Besides self-study materials, Buloba COU primary school also received home study reading materials from Integrated Child and Youth Development, (ICYD) Activity. 

The materials printed in different local languages enabled continuity of learning when the ban on schools was lifted.

Ssentubwe also said that these books are improving learner’s performance because they are in local languages. Connecting what is in the books and what the child knows is easye content in the books is connected to the learner’s experience. What learners go through on a daily basis..

Promotion of learners

When the ban on schools was lifted, in Uganda, there was automatic promotion of learners in most schools.

According to Ssentubwe, it was a government policy that whoever was 6 years and ready for primary one should first join primary one whether attended preschool. 

The children who were in primary one, two, and three were supposed to be promoted to the next classes.

“It was not a challenge since work between primary one, two, and three is in a cycle. What children learn in primary one is always repeated in primary two and three. They learn almost the same concept under the thematic curriculum,” Ssentubwe said.

The teacher of Jinja College School, Susan Abawaya, says, the reading materials were effective because they had topics that were supposed to be covered during the lockdown. Most topics in the books supplied were already covered, meanwhile, others were ahead, and had not yet been covered.

Abawaya noted that in April last year, they received home learning materials for humanities and sciences. Books for humanities for senior one were 331, senior two, 324, senior three, 125, and senior four one book.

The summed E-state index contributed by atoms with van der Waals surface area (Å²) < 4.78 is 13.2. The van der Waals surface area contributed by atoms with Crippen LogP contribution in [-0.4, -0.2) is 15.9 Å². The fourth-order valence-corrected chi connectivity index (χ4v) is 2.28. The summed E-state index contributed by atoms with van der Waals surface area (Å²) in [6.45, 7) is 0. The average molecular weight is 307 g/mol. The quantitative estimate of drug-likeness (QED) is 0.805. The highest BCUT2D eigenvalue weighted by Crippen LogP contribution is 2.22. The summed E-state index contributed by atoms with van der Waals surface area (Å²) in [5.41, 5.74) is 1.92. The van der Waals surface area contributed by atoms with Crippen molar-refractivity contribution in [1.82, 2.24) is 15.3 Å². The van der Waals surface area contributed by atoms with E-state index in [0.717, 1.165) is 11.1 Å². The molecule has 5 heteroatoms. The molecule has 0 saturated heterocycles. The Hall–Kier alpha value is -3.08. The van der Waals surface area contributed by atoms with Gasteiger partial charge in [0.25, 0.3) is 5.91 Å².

Additionally, the school received the same number of science books for senior one, two, three, and four.

To enable continuity of learning for Ugandan early grade learners during the lockdown, the Chief of Party of the United States Agency for International Development, (USAID) Integrated Child and Youth Development, (ICYD), Eileen Mokaya says, the study group program provided early grade reading materials and instructional support to a total of 648,163 learners in primary one through primary four at home and community-based study groups.

Mokaya emphasises that “the study groups not only helped children to access learning while schools remained closed but also helped to prepare learners to return to school after the COVID restrictions were eased.”

So far, from May to December last year, a total of 707,761 local language teaching and learning materials in Luganda, Runyankore-Rukiga, and Runyoro-Rutooro were distributed in 24 districts.

 “Subjecting children to curfew during lockdown was a tug of war. However, to keep my children productive, I used the reading materials printed in the Newspapers to guide them.” Mary Murungi, a mother of six children concludes.

This publication was produced with the financial support of the European Union. Its contents are the sole responsibility of Juliet Nabulime and do not necessarily reflect the views of the European Union.

Compiled by Juliet Nabulime